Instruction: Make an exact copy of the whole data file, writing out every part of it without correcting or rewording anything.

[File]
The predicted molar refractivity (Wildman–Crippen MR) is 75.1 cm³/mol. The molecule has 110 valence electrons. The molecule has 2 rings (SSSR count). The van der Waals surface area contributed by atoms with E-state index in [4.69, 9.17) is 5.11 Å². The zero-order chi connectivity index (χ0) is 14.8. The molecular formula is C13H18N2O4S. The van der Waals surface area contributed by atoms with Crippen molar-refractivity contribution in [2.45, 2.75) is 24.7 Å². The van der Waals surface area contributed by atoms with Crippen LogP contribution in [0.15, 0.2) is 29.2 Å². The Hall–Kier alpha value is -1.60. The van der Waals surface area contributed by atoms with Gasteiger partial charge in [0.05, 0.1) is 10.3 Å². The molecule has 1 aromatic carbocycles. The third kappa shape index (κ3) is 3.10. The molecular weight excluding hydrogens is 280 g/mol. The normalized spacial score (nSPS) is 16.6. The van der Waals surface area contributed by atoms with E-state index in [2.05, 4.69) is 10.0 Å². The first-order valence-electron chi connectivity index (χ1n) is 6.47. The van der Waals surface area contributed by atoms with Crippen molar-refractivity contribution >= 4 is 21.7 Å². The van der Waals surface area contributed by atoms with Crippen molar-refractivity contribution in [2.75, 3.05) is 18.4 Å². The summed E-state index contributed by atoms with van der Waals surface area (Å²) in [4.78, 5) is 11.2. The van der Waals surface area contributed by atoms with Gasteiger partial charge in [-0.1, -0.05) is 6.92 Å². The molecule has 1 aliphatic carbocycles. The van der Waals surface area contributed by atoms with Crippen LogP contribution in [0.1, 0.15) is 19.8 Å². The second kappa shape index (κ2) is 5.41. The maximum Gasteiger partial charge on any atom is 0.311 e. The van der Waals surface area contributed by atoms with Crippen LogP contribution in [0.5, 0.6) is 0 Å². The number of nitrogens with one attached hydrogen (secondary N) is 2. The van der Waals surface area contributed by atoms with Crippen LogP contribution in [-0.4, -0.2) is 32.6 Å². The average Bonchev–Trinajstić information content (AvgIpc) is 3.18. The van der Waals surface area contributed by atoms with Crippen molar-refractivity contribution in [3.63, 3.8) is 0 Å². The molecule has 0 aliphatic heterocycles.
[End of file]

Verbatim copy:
The predicted molar refractivity (Wildman–Crippen MR) is 75.1 cm³/mol. The molecule has 110 valence electrons. The molecule has 2 rings (SSSR count). The van der Waals surface area contributed by atoms with E-state index in [4.69, 9.17) is 5.11 Å². The zero-order chi connectivity index (χ0) is 14.8. The molecular formula is C13H18N2O4S. The van der Waals surface area contributed by atoms with Crippen molar-refractivity contribution in [2.45, 2.75) is 24.7 Å². The van der Waals surface area contributed by atoms with Crippen LogP contribution in [0.15, 0.2) is 29.2 Å². The Hall–Kier alpha value is -1.60. The van der Waals surface area contributed by atoms with Gasteiger partial charge in [0.05, 0.1) is 10.3 Å². The molecule has 1 aromatic carbocycles. The third kappa shape index (κ3) is 3.10. The molecular weight excluding hydrogens is 280 g/mol. The normalized spacial score (nSPS) is 16.6. The van der Waals surface area contributed by atoms with E-state index in [2.05, 4.69) is 10.0 Å². The first-order valence-electron chi connectivity index (χ1n) is 6.47. The van der Waals surface area contributed by atoms with Crippen molar-refractivity contribution >= 4 is 21.7 Å². The van der Waals surface area contributed by atoms with Crippen molar-refractivity contribution in [2.75, 3.05) is 18.4 Å². The summed E-state index contributed by atoms with van der Waals surface area (Å²) in [4.78, 5) is 11.2. The van der Waals surface area contributed by atoms with Gasteiger partial charge in [-0.1, -0.05) is 6.92 Å². The molecule has 1 aliphatic carbocycles. The van der Waals surface area contributed by atoms with Crippen LogP contribution in [0.1, 0.15) is 19.8 Å². The second kappa shape index (κ2) is 5.41. The maximum Gasteiger partial charge on any atom is 0.311 e. The van der Waals surface area contributed by atoms with Crippen LogP contribution in [0.5, 0.6) is 0 Å². The number of nitrogens with one attached hydrogen (secondary N) is 2. The van der Waals surface area contributed by atoms with Crippen LogP contribution in [-0.4, -0.2) is 32.6 Å². The average Bonchev–Trinajstić information content (AvgIpc) is 3.18. The van der Waals surface area contributed by atoms with Crippen molar-refractivity contribution in [3.63, 3.8) is 0 Å². The molecule has 0 aliphatic heterocycles.